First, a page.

3. Cut four of the middle size Celtic Circle dies from the dark green card stock (*save the scraps to use in making the dark green casting).
  4. Fold the cards in half. Emboss the front of the card with the Décor Circle folder.
  5. Follow the direction for paper making and casting found in any of the Arnold Grummer paper making kits or books to create a sheet of light green paper.
  6. When paper is dry cut four 3 ¼“circles and one middle size Celtic Circle die from the handmade paper.
  7. Make more slurry and caste one each of the four molds in light green
  8. Dry in the microwave, with the heat tool or place in a sunny window.
  9. Make a small amount of dark green slurry and cast one thistle (*see notes), dry casting.
  10. When castings are dry, use the Stylist and foam tips to add a small amount of Warm Green Chalk ink to bring out the texture and design of the light green castings.
  11. Use the Olive Pastel Chalk ink for the dark green casting.

Assemble the cards and box:

  1. Attach the light green castings to the dark green Celtic Circles dies with Quick Grab™ adhesive.
  2. Attach the dark green Celtic Circles die to the 31/4” light green circles with foam tape or dots.
  3. Attach the light green circles to the front of the embossed 4” cards. \
  4. Attach the dark green thistle casting to the light green Celtic Circle die.
  5. Attach the light green Celtic Circles die to the top of the box. Place the four cards and envelopes inside the box.
 
Cards Instructions



Supplies:

  • Any of the Arnold Grummer paper making kits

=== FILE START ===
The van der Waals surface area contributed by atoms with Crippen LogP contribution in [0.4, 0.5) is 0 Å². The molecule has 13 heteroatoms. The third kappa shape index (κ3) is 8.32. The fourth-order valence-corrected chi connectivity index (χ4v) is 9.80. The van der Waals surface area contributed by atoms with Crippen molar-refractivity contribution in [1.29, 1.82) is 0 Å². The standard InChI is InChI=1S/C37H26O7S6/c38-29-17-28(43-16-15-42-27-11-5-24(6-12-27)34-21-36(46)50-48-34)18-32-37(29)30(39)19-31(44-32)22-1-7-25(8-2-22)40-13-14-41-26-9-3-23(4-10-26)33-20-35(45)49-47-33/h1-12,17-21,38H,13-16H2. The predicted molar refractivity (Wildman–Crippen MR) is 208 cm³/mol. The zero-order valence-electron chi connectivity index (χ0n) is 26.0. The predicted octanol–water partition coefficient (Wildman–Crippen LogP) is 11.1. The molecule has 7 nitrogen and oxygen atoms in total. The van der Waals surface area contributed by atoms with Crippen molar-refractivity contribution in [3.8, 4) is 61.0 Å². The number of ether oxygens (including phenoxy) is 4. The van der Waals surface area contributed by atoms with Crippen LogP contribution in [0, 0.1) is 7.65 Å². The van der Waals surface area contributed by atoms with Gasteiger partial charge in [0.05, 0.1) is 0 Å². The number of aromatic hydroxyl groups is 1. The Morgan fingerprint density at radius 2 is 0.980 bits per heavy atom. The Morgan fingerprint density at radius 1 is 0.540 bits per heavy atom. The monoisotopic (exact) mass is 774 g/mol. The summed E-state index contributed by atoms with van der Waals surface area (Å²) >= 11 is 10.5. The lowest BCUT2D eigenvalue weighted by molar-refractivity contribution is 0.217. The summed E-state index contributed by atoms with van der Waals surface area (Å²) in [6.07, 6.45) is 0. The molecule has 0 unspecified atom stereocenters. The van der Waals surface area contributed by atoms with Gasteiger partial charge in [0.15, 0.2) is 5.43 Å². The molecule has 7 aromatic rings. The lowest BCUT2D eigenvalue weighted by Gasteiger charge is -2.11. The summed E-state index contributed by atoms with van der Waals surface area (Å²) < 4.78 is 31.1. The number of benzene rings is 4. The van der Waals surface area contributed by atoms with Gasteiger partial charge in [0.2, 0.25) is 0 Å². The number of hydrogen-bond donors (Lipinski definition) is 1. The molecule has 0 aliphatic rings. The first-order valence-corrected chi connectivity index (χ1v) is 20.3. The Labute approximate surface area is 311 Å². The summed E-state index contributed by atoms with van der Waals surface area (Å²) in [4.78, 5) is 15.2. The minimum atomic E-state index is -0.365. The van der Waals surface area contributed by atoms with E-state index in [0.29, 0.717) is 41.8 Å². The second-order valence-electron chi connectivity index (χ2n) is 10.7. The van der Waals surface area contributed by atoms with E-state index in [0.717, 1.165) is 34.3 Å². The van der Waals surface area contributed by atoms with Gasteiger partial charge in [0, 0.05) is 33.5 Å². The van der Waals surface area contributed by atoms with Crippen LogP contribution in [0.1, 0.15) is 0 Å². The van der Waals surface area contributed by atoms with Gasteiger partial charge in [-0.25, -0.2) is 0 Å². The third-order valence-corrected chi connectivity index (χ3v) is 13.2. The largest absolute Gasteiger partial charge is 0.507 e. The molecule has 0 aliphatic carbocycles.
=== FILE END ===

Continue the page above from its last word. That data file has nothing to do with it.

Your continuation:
• Molds: R 004 Scottish Thistle
  • Microwave, heat gun or a sunny window
  • Blender, small strainer, cello sponges and soft towels, paper cutter, scissors, bone folder, ruler
  • Quick Grab™ Adhesive, double sided foam tape or foam dots
  • Scraps of green and white paper (think colored junk mail, etc.)
  • One sheets of 12 x 12” Forest Green 90# card stock (I used World Win)
  • Envelope for a 6 x 6” card
  • Dies: CherryLynn Celtic Circles Stacker Frames
  • Craftwell™  large Embossing Folder Décor Circles
  • Spellbinders Grand Calibur™ Machine
  • ColorBox™ Chalk Ink pad in Warm Green and Stylist handle with white foam tips
  • Light green gel pen

Instructions:

  1.  Check the grain of the card stock to determine the layout for folding. 
  2. Cut one 6 x 12” cards from one sheet of the 12 x 12” card stock.
  3. Cut one of the middle sized Celtic Circle dies from the dark green card stock.
  4. Fold the card in half. Emboss the front of the card with the Décor Circle folder.
  5. Follow the direction for paper making and casting found in any of the Arnold Grummer paper making kits or books to create a sheet of light green paper.
  6. When the paper is dry cut one large Celtic Circle die.
  7. Cut one middle size Celtic Circle die from the dark green card stock.
  8. Make more light green slurry and caste one of the thistle molds, dry in the microwave, with the heat tool or place in a sunny window.  
  9. When casting is dry, use the Stylist and foam tips to add a small amount of Warm Green Chalk ink to bring out the texture and design of the thistle casting.

Assemble the card:

  1. Attach the light green castings to the dark green Celtic Circles die with Quick Grab™ adhesive.  
  2. Attach the dark green Celtic Circles die to the large light green Celtic Circles die with foam tape or dots.
  3. Attach the light green Celtic Circles die to the front of the embossed 6” cards.
  4. Add an Irish blessing with a light green gel pen.

Wednesday, February 18, 2015

Pushpin paper charms

Hi everyone!